In nature, everything is connected. For the world’s tallest trees—the California redwoods— their lives depend on their connection to each other as well as on a host of symbiotic organisms. Winds and rain batter the California coast, so redwoods weave their roots together for stability, creating networks that can stretch hundreds of miles. The rains also leach nutrients from the soil. But fungi fill the shortage by breaking down dead organic matter into food for the living. A secondary network of mycelia—the root-like structures of the fungi—entwine with the tree roots to transport nutrients, water, and chemical communications throughout the forest. What if our future cities functioned like these symbiotic networks? What if our future homes were alive?

Sep 26, 2019

A different kind of gravitational wave detector

Posted by in categories: cosmology, particle physics, quantum physics

Hidden deep in a basement at Stanford stands a 10-meter-tall tube, wrapped in a metal cage and draped in wires. A barrier separates it from the main room, beyond which the cylinder spans three stories to an apparatus holding ultra-cold atoms ready to shoot upward. Tables stocked with lasers to fire at the atoms—and analyze how they respond to forces such as gravity—fill the rest of the laboratory.

The tube is an , a custom-built device designed to study the wave nature of . According to quantum mechanics, atoms exist simultaneously as particles and waves. The Stanford instrument represents a model for an ambitious new instrument ten times its size that could be deployed to detect gravitational waves—minute ripples in spacetime created by energy dissipating from moving astronomical objects. The instrument also could shed light on another mystery of the universe: dark matter.

Stanford experimental physicists Jason Hogan and Mark Kasevich never intended for their device to be implemented this way. When Hogan began his graduate studies in Kasevich’s lab, he focused instead on testing gravity’s effects on atoms. But conversations with theoretical physicist Savas Dimopoulos, a professor of physics, and his graduate students—often lured downstairs by an espresso machine housed directly across the hall from Kasevich’s office—led them to start thinking about its utility as a highly .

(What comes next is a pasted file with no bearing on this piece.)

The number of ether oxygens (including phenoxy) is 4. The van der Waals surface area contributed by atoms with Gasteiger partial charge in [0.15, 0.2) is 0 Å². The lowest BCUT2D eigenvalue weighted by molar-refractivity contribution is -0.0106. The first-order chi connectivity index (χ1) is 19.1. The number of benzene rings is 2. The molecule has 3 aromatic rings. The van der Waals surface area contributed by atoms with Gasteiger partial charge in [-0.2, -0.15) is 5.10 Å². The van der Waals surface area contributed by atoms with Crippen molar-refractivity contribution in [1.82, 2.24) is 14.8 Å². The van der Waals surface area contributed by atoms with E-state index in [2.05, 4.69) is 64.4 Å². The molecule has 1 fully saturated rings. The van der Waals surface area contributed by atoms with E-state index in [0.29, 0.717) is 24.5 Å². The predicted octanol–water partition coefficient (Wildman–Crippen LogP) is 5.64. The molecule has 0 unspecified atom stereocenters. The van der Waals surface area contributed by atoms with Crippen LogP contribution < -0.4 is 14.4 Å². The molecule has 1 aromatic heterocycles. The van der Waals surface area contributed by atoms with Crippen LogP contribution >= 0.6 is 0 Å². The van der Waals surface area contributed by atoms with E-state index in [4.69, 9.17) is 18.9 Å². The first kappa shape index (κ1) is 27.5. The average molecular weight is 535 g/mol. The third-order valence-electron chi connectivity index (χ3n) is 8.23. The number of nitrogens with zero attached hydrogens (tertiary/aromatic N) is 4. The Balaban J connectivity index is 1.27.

Sep 26, 2019

Differentiating Stem Cells into Heart Muscle

Posted by in categories: biotech/medical, life extension

A recent review shows the current state of the industry with regards to using human pluripotent stem cells (hPSCs) to create cells that are useful for the study of, and therapies for, the human heart.

Pluripotent Stem Cells

Stem cells are the cells that form every other cell in the body, and adult humans naturally have native populations of stem cells to replace losses; the depletion of these reserves is stem cell exhaustion, which is one of the hallmarks of aging. To create stem cells from regular (somatic) cells, researchers use a technique called induced pluripotency, which creates induced pluripotent stem cells (iPSCs). However, purely naive, dedifferentiated pluripotent cells, which could create any cell in the body, are only of limited use and are not effective as a therapy. To form specific somatic cell lines, stem cells must first be differentiated into specific types.

Sep 26, 2019

Future Mars Habitat Concept

Posted by in categories: habitats, space

Click on photo to start video.

The Mars Homes That NASA Awarded $500k

Sep 26, 2019

Human Embryoid Research! — Dr. Deborah Gumucio, Ph.D — University of Michigan — ideaXme — Ira Pastor

Posted by in categories: 3D printing, aging, bioengineering, bioprinting, biotech/medical, complex systems, DNA, genetics, health, transhumanism

Sep 26, 2019

Soyuz Rocket Blasts Off to Station With Multinational Crew

Posted by in category: space

Three multinational crewmembers blasted off to the space station today aboard their Soyuz rocket. They will reach their docking port in less than six hours today.

Sep 26, 2019

Why Planet Earth Needs A Starfleet Academy

Posted by in category: space travel

The case for a present-day ‘Starfleet Academy’ as a global, non-governmental hothouse incubator for space exploration.